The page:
Did the Russians rally folks down South with fake calls to the Confederacy? Seems so. But that doesn’t mean the actual Russian government can win friends on the same ground.
President Trump seemed to endorse of Russian President Vladimir Putin’s denial of hacking the 2016 presidential campaign when the two met in Helsinki. The fallout rumbled through the interwebs, and a day later the president said he misspoke.
Just for kicks, we decided to check on the reaction of congressional delegations from the original Confederate states: South Carolina, Georgia, Alabama, Mississippi, Louisiana, Florida and Texas. We’ve already discussed how Russian propaganda outfits used explicit calls to Confederate isdentity and ideology as part of their very-well established election interference campaign.
So, how did cozying up to the real deal go down politically in the land of cotton? Not great.
- SC Republicans chide Trump for yielding to Putin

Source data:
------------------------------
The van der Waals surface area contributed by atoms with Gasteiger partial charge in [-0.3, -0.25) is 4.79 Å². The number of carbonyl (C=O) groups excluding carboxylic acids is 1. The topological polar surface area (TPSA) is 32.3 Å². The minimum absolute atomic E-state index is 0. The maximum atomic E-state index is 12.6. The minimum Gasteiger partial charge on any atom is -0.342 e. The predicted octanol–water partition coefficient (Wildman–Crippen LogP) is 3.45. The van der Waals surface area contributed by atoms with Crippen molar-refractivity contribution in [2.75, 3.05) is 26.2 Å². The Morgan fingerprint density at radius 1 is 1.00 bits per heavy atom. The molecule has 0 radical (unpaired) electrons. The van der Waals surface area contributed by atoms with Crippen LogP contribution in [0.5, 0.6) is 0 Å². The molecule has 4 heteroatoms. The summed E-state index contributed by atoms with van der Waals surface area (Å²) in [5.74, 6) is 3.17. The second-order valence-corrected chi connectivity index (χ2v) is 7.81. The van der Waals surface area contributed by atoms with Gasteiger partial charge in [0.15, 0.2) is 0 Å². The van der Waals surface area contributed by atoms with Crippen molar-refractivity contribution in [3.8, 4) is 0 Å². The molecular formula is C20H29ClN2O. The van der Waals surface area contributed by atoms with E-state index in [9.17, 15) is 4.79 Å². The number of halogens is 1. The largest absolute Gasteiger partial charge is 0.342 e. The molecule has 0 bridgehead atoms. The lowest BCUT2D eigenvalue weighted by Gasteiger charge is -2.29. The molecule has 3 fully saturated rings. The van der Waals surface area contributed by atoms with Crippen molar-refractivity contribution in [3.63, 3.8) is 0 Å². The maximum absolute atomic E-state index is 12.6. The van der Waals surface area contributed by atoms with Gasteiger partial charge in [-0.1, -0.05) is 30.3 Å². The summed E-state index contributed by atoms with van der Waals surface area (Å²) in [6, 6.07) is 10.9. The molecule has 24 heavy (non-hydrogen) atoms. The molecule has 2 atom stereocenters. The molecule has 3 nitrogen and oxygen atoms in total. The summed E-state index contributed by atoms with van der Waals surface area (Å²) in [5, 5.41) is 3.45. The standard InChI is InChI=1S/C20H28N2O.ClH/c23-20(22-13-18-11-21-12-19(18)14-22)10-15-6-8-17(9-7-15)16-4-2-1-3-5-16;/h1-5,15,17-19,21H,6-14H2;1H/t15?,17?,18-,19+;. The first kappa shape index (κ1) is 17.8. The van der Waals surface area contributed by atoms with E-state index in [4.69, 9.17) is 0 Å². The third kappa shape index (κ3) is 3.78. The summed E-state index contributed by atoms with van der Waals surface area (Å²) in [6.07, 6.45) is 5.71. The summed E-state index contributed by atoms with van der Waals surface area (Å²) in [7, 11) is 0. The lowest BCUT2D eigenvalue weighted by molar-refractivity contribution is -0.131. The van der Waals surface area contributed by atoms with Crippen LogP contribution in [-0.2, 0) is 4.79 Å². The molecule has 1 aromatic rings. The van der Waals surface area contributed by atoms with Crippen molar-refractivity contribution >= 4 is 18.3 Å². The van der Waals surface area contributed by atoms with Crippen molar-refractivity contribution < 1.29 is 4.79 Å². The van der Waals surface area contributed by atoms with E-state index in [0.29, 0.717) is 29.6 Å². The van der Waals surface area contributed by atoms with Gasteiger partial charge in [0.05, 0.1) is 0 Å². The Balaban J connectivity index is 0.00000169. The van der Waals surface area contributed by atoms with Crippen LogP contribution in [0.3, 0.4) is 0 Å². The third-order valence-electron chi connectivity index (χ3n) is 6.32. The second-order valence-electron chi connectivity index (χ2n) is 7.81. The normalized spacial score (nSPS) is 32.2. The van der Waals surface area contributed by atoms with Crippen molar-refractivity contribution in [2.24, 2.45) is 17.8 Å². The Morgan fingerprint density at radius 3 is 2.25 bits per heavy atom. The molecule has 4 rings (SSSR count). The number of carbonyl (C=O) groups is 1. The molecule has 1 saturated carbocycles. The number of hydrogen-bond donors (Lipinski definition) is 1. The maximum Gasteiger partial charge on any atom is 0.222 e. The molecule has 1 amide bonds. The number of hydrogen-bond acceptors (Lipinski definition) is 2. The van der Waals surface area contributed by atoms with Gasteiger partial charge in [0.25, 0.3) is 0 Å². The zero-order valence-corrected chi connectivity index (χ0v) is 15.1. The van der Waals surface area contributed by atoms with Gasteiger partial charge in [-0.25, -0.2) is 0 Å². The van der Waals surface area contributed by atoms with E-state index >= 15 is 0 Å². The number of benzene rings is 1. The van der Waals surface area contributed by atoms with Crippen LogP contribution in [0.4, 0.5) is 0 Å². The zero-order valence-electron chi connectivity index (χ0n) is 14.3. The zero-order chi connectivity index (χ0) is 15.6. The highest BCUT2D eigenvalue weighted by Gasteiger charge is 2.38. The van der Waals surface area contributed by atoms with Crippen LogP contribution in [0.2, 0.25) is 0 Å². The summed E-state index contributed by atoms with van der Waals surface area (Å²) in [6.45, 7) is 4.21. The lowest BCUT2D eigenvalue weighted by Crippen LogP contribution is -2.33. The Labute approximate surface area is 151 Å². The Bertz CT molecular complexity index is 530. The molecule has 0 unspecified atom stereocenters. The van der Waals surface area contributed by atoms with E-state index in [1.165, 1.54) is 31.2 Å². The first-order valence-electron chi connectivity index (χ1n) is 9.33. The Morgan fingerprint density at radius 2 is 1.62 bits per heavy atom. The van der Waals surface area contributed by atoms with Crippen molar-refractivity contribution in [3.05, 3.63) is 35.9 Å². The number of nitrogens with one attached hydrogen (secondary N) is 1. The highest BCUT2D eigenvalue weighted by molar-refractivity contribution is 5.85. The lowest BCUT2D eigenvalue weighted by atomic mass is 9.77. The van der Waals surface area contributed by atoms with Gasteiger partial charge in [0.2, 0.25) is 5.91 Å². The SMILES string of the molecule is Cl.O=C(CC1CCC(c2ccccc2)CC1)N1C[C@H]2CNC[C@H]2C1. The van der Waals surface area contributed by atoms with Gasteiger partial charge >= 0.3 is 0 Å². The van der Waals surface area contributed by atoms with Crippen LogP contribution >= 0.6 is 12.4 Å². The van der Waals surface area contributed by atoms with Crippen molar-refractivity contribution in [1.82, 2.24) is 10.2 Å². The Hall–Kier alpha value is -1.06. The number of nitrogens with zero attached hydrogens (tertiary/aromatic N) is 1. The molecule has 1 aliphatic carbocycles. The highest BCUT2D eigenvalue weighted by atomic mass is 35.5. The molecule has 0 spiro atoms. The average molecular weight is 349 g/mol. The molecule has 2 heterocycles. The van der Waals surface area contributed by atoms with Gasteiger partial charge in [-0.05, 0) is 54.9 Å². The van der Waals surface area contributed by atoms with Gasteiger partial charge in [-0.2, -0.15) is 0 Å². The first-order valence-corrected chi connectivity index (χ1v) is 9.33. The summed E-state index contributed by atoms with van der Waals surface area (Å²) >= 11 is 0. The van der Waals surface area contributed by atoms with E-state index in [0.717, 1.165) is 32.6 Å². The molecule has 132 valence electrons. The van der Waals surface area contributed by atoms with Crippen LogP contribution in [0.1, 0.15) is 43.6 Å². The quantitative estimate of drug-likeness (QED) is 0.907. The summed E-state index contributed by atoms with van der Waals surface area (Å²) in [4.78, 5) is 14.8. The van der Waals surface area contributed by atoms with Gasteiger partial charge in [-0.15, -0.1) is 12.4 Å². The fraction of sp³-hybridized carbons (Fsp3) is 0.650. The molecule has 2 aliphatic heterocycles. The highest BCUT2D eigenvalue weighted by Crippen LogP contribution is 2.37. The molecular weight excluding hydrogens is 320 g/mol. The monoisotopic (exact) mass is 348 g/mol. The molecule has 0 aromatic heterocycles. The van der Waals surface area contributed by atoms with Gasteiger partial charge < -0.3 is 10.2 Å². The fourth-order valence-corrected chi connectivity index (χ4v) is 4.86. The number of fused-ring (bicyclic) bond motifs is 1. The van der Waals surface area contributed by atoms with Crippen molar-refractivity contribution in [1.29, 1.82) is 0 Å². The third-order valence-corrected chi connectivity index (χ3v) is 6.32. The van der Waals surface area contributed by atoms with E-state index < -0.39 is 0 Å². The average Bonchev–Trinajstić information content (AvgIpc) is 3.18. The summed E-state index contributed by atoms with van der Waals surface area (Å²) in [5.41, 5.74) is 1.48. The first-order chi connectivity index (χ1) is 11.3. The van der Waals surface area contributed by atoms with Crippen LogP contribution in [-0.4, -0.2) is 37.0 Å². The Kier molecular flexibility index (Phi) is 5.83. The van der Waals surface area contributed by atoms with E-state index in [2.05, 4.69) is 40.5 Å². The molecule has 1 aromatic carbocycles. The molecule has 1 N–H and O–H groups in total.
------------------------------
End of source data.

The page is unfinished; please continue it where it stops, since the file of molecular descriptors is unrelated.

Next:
- Georgia Republicans distance themselves from Trump’s Russia comments
- Alabama’s congressional delegation largely silent on Trump and Putin
- La. Congressman Garret Graves criticizes president’s remarks on Russia
- Fla. Democrats rip, Republicans disagree with Trump defense of Putin
- Texas Republicans and Democrats criticize Trump comments on Russia
Let’s be honest and say this isn’t a survey, not even of the entire congressional delegations from these states. And we didn’t find an article treating Mississippi’s congressional reaction. But given the remarkably consistent tone across the deep south of either outright criticism or silence, it seems fair to say that Trump’s comments were not seen as politically helpful.
“I don’t think we should be taking a former KGB colonel’s word for what their intelligence apparatus is doing or not doing. I believe our intelligence community,” said Texan Senator John Cornyn, a Republican.
Georgia Republican Rep. Karen Handel said, “Russia’s actions to undermine our democratic process and divide Americans must not be tolerated, and they must be held accountable.”
But, as the Atlanta Journal Constitution’s reporter noted, Handel and other Republicans from Georgia “took care not to directly repudiate Trump or his comments.”
The conclusion we draw from this is that the Russian government may know how to play Americans off against one another, but they have not found a way to make their own brand sellable. Trump himself remains a powerful avatar of a realignment of American politics, a person who fellow Republicans do not wish to cross — any more than they wish to bow to the heir of the czars.